Infectious Disease

Pharmacists cheer “historic victory” towards efficiency managers within the pharmacy

January 08, 2021

2 min read

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Several pharmacy associations welcomed a recent Supreme Court ruling on how much pharmacy performance managers reimburse pharmacies for the cost of medication covered by employer-sponsored health plans.

Arkansas, Texas and 44 other states argued in court that they – not the Federal Employee Retirement Income Security Act of 1974 or ERISA – should regulate PBMs to “prevent harmful health care business practices and protect consumer access to medicines” . A. Texas Pharmacy Association press release said.

The Supreme Court ruled unanimously last month in favor of an Arkansas law requiring PBMs to reimburse pharmacies for drugs at a price “equal to or greater than” the wholesale cost, stating that state law is not excluded from federal law.

“This is a historic victory for independent pharmacies and their patients.” B. Douglas Hoey, MBA, said a pharmacist and CEO of the National Community Pharmacists Association in a press release.

The ruling increases transparency of drug prices and access to pharmacies for patients, and improves patient choice and health care, the Arkansas Pharmacists Association said in a press release.

Conversely, the Pharmaceutical Care Management Association (PCMA) issued a statement saying it was “disappointed” with the Supreme Court’s decision, claiming it was lifting federal protection under ESIRA. The PCMA also said that ERISA is helping ensure “access to affordable, high-quality coverage for prescription drugs” and that providing reimbursement powers to states is “an impractical patchwork of regulations regarding the benefits of prescription drugs Will create drugs ”.

“As states across the country take this finding into account, we encourage them to exercise caution and avoid any regulations regarding the benefits of prescription drugs,” said PCMA.

References:

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C. Michael White, PharmD, FCP, FCCP)

C. Michael White, PharmD, FCP, FCCP

The benefits of Arkansas winning this Supreme Court case, particularly improved access to pharmacies and pricing transparency, are evident when we look at the impact PBM contracts have on patient outcomes.

Since widespread PBM consolidation has taken place, reimbursements for pharmacies in the community have decreased, increasing the number of prescriptions to be filled out every hour and reducing the time it takes a pharmacist to serve patients without delivering services. Since medication non-compliance is a major national health concern, minimizing the time for pharmacist-patient interactions is dangerous. When patients are forced to use mail order pharmacies for all chronic drugs and only prescribe prescriptions for new drugs in community pharmacies, they cannot build a trusting relationship with their pharmacist. If they are directed to community pharmacies for a chain linked to the PBM, it will lead to unfair competition in the market for smaller pharmacies which have been shown to provide more convenient care. This reduces the depth of patient trust and makes it difficult and difficult to identify drug intake, drug interactions, and adverse events.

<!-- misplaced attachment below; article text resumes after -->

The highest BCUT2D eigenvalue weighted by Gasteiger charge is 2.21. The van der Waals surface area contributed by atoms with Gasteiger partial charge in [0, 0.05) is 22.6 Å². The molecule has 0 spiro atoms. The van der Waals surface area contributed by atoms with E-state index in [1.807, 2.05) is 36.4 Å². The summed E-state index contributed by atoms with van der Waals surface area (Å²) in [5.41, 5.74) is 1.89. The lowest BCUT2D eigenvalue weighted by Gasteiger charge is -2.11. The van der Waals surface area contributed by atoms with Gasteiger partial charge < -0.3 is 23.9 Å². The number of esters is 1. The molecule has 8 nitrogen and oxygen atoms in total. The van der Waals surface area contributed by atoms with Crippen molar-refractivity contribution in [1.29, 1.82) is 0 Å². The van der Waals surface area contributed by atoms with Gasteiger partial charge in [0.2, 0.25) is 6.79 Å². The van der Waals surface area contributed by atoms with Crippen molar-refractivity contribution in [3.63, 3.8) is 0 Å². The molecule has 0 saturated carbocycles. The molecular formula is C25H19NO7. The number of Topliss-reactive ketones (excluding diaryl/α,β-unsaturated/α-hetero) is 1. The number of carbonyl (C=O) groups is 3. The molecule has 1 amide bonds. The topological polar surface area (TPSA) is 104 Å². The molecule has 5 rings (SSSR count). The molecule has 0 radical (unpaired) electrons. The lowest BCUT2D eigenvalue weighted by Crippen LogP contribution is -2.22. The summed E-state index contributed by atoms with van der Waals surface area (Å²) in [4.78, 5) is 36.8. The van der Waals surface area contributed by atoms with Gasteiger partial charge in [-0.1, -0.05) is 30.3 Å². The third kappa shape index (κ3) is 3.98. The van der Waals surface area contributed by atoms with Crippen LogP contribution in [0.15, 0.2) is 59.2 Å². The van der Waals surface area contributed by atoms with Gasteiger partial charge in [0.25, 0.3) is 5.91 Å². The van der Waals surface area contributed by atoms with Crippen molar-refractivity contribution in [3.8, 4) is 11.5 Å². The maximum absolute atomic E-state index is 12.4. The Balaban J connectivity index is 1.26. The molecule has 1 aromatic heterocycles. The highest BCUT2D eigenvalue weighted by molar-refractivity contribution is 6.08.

Community pharmacies offer a safety net, especially for patients with different access to care. Vaccinations, counseling, drug interaction detection, and access to non-prescription drugs in community stores promote health and wellbeing.

References:

C. Michael White, PharmD, FCP, FCCP

Professor of Pharmaceutical Practice at the University of Connecticut

Disclosure: White does not report any relevant financial information.

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Michael C. Schweitz, MD

This opinion clearly states that states can regulate PBMs without violating ERISA. It will hopefully encourage states to curb abusive practices in the PBM industry for supply chain actors beyond pharmacies as well. With 45 other states and the District of Columbia backing Arkansas in the lawsuit, we’re sure to see renewed enthusiasm from state lawmakers for the issue, opening the door to improvement Access to pharmacies and adequate, necessary treatment for our patients.

Michael C. Schweitz, MD

Arthritis and Rheumatology Associate in Palm Beach

Head of the Department of Rheumatology at Good Samaritan Medical Center in West Palm Beach, Florida

Member of the Medical Policy Committee of the United Rheumatology

Disclosure: Schweitz does not report any relevant financial information.

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